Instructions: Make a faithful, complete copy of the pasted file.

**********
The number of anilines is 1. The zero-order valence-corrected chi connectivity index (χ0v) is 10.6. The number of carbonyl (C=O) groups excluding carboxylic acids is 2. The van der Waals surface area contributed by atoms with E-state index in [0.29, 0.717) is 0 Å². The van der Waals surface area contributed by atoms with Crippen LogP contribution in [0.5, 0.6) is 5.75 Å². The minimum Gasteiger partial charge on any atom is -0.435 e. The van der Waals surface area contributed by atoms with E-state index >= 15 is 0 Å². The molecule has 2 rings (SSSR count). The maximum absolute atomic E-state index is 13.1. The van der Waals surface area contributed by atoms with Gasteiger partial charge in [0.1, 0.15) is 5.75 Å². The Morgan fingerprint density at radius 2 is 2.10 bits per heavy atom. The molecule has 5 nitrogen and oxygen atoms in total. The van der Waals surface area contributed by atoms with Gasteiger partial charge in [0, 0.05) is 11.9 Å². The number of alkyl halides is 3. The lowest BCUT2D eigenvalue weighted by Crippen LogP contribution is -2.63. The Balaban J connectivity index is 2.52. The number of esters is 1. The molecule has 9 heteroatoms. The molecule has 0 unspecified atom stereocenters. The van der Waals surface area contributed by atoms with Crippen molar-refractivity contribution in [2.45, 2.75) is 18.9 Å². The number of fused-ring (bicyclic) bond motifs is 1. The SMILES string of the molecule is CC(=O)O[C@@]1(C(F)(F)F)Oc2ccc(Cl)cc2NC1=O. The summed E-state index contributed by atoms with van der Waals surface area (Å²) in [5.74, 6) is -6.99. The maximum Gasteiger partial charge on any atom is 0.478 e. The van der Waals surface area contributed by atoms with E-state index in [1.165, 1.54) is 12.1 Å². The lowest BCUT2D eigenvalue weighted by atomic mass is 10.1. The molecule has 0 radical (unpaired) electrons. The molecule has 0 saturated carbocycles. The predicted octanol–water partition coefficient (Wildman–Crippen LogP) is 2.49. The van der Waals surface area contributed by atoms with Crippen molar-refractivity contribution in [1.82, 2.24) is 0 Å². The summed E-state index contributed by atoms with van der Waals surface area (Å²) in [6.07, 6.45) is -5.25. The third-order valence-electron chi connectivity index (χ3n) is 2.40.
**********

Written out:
The number of anilines is 1. The zero-order valence-corrected chi connectivity index (χ0v) is 10.6. The number of carbonyl (C=O) groups excluding carboxylic acids is 2. The van der Waals surface area contributed by atoms with E-state index in [0.29, 0.717) is 0 Å². The van der Waals surface area contributed by atoms with Crippen LogP contribution in [0.5, 0.6) is 5.75 Å². The minimum Gasteiger partial charge on any atom is -0.435 e. The van der Waals surface area contributed by atoms with E-state index >= 15 is 0 Å². The molecule has 2 rings (SSSR count). The maximum absolute atomic E-state index is 13.1. The van der Waals surface area contributed by atoms with Gasteiger partial charge in [0.1, 0.15) is 5.75 Å². The Morgan fingerprint density at radius 2 is 2.10 bits per heavy atom. The molecule has 5 nitrogen and oxygen atoms in total. The van der Waals surface area contributed by atoms with Gasteiger partial charge in [0, 0.05) is 11.9 Å². The number of alkyl halides is 3. The lowest BCUT2D eigenvalue weighted by Crippen LogP contribution is -2.63. The Balaban J connectivity index is 2.52. The number of esters is 1. The molecule has 9 heteroatoms. The molecule has 0 unspecified atom stereocenters. The van der Waals surface area contributed by atoms with Crippen molar-refractivity contribution in [2.45, 2.75) is 18.9 Å². The number of fused-ring (bicyclic) bond motifs is 1. The SMILES string of the molecule is CC(=O)O[C@@]1(C(F)(F)F)Oc2ccc(Cl)cc2NC1=O. The summed E-state index contributed by atoms with van der Waals surface area (Å²) in [5.74, 6) is -6.99. The maximum Gasteiger partial charge on any atom is 0.478 e. The van der Waals surface area contributed by atoms with E-state index in [1.165, 1.54) is 12.1 Å². The lowest BCUT2D eigenvalue weighted by atomic mass is 10.1. The molecule has 0 radical (unpaired) electrons. The molecule has 0 saturated carbocycles. The predicted octanol–water partition coefficient (Wildman–Crippen LogP) is 2.49. The van der Waals surface area contributed by atoms with Crippen molar-refractivity contribution in [1.82, 2.24) is 0 Å². The summed E-state index contributed by atoms with van der Waals surface area (Å²) in [6.07, 6.45) is -5.25. The third-order valence-electron chi connectivity index (χ3n) is 2.40.